Published January 13, 2015
Tensions between Germany and Hungary have flared over remarks by the two countries' leaders, including references to Hitler's occupation of the eastern European country in 1944 and an irritated German government response condemning Hungary's allusion to the Nazi era as "deplorable derailment" on Monday.
The spat was set off last Thursday, when German Chancellor Angela Merkel said at an event in Berlin that despite concerns about Hungary's democratic deficits, she would not seek to resolve disagreements by "sending cavalry."
"We will do anything to get Hungary onto the right path — but not by sending the cavalry right away," Merkel said at the Europaforum WDR, an annual meeting of politicians, business leaders and journalists. Germany and the European Union have repeatedly expressed concern over Hungary's constitutional changes, which many have condemned as undemocratic.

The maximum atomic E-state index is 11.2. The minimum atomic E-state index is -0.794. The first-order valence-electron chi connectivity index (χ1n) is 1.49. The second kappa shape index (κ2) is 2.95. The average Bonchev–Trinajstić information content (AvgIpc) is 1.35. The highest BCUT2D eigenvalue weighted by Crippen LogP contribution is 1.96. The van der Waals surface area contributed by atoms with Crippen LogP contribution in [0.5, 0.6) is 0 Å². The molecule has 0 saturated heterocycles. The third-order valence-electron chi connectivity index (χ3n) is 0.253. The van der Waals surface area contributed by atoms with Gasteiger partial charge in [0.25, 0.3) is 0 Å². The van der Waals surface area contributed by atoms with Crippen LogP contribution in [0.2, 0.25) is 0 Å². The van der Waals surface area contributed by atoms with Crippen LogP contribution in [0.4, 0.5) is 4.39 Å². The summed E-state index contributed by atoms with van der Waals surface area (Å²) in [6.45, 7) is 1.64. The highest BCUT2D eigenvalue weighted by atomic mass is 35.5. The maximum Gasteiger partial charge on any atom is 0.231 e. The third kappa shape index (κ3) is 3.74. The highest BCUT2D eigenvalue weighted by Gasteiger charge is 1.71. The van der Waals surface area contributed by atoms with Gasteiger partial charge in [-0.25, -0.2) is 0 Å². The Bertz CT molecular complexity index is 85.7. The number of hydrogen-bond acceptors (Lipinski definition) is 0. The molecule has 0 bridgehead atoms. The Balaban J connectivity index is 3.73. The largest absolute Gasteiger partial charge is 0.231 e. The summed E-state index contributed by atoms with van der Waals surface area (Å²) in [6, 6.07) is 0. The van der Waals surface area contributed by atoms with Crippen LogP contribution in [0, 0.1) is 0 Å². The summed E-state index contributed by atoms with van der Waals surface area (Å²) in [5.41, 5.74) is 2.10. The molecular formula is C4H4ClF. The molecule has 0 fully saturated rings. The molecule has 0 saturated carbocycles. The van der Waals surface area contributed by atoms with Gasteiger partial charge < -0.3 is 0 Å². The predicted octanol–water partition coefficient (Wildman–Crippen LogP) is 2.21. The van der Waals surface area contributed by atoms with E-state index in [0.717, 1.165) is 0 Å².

However, Merkel's mention of the cavalry was first and foremost a domestic reference to the leader of the country's opposition party Peer Steinbrueck, who is running against Merkel in Germany's general elections in September. Steinbrueck had upset Switzerland in 2009 at the same event when he called for governments to use "the whip" against Switzerland's "tax havens" and said the Alpine nation faced the threat of the "cavalry."
Hungarian Prime Minister Viktor Orban responded to Merkel's cavalry remarks a day later by referring to German tanks which invaded Hungary during World War II in 1944.
"The Germans have already sent cavalry to Hungary — they came in form of tanks. Our request is that they don't send any. It didn't work out," Orban told state broadcaster Kossuth Radio.
This comment and a report on Spiegel Online headlined "Orban accuses Merkel of using Nazi methods" seemingly upset the German government so much that on Monday German Foreign Minister Guido Westerwelle accused Orban in a statement of "a deplorable derailment which we clearly reject."
Earlier last week, Human Rights Watch urged the European Union to ensure that Hungary changes its constitution and other laws to bring them in line with international norms on issues ranging from independence of the judicial system to the rights of the homeless.
Orban's Fidesz party has used its two-thirds majority in the legislature to push through laws, including a new constitution, which critics say weaken the democratic system of checks and balances on the government's power.
Pablo Gorondi contributed reporting from Budapest, Hungary.